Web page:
Future You: ‘Future You’ is a free mentoring programme for 18-24 year olds in Greater Manchester not in education, employment or training. A dedicated mentor works with a young person one to one once a week for up to nine months, with a view to progressing them into a job, apprenticeship or course. The mentoring is geared to the young person. If they are anxious about using public transport, they can do travel training to slowly build up their confidence and independence. If they are close to being ready to work, the sessions might focus on CV writing and mock job interviews. Meetings can take place wherever the young people feel most comfortable – in the office, a café or community space, or even in their home. To refer or receive more information please visit the Future You website or call 0800 0249006.


Hatch employability programme: The Hatch employability programme is delivered in partnership with UK Youth and The KFC Foundation, it is aimed at young people aged 16 to 25 who are ready to enter the workplace but just need a little extra support. Participants complete pre-employability workshops with Greater Manchester Youth Network in the city centre, followed by four weeks of paid work experience (16 hours per week) at KFC or another employer. They will be paid (at least minimum wage) for their placement and have an opportunity to have a real interview at KFC. There are likely to be new start dates for 2024. To find out more, including how to apply, contact Liv on 07708 028312,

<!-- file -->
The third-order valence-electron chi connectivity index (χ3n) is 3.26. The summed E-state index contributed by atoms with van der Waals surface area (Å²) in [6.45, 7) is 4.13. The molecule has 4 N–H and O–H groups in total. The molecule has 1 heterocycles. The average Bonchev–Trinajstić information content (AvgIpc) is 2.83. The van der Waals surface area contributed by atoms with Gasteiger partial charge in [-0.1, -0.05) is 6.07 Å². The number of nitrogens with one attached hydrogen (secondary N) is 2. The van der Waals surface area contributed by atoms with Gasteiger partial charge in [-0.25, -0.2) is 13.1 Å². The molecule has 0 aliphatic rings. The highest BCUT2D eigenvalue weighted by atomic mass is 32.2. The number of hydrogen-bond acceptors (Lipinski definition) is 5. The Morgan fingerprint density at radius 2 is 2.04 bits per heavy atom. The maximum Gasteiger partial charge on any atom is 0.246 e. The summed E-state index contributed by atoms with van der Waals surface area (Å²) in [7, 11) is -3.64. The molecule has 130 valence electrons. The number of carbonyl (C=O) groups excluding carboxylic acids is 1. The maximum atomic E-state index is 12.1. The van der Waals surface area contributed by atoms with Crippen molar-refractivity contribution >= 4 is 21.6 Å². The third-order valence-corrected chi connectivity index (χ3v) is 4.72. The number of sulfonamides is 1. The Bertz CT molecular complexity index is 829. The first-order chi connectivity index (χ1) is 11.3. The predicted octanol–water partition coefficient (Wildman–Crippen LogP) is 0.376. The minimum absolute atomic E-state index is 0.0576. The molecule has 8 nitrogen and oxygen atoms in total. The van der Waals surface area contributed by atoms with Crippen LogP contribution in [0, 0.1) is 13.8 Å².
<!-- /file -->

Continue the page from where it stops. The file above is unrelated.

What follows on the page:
North Manchester programme: The 0161 Project in Moston, North Manchester, has a 16+ Vocational Taster Programme. It’s for 16-25 year olds with an EHCP and offers opportunities in hair and beauty, mechanics, hospitality and sport. Young people can gain experience in a variety of vocational activities as an alternative to mainstream further education. Sessions are delivered in small groups, as well as one to one settings, with SEND experienced and skilled staff who can adapt to the needs of the young people. Whilst parents/carers are welcome to make contact to find out more, referral is through a professional working with the young person, such as a careers connect caseworker, college careers staff or SEN lead. Get in touch with Martin at or 07359 475 014.


Prince's Trust Development Awards: The Prince’s Trust Development Awards are small, fast-access grants to support those aged 16-30 to progress into education, training or employment. Development awards can help to cover the cost of course fees, tools or equipment to help young people achieve their goals. They can offer up to £250 per young person and up to £500 for care leavers. Find out more here.


Project Choice: Project Choice is a national specialist post-16 college providing individually tailored supported internships for 16-24 year olds with learning difficulties, disabilities and/or autism. The internships are for one year, delivered within NHS organisations, the independent sector and private business. There are no academic requirements, however individuals will need an aspiration to work and a current EHCP. Find out more on the Project Choice website.


Rising Stars Fund: We Love MCR Charity aims to improve the lives and life chances of individuals and communities across Manchester. The Manchester’s Rising Stars Fund supports ambitious, talented, young people aged 16 to 24 years old to achieve their potential. Read the Grant Guidance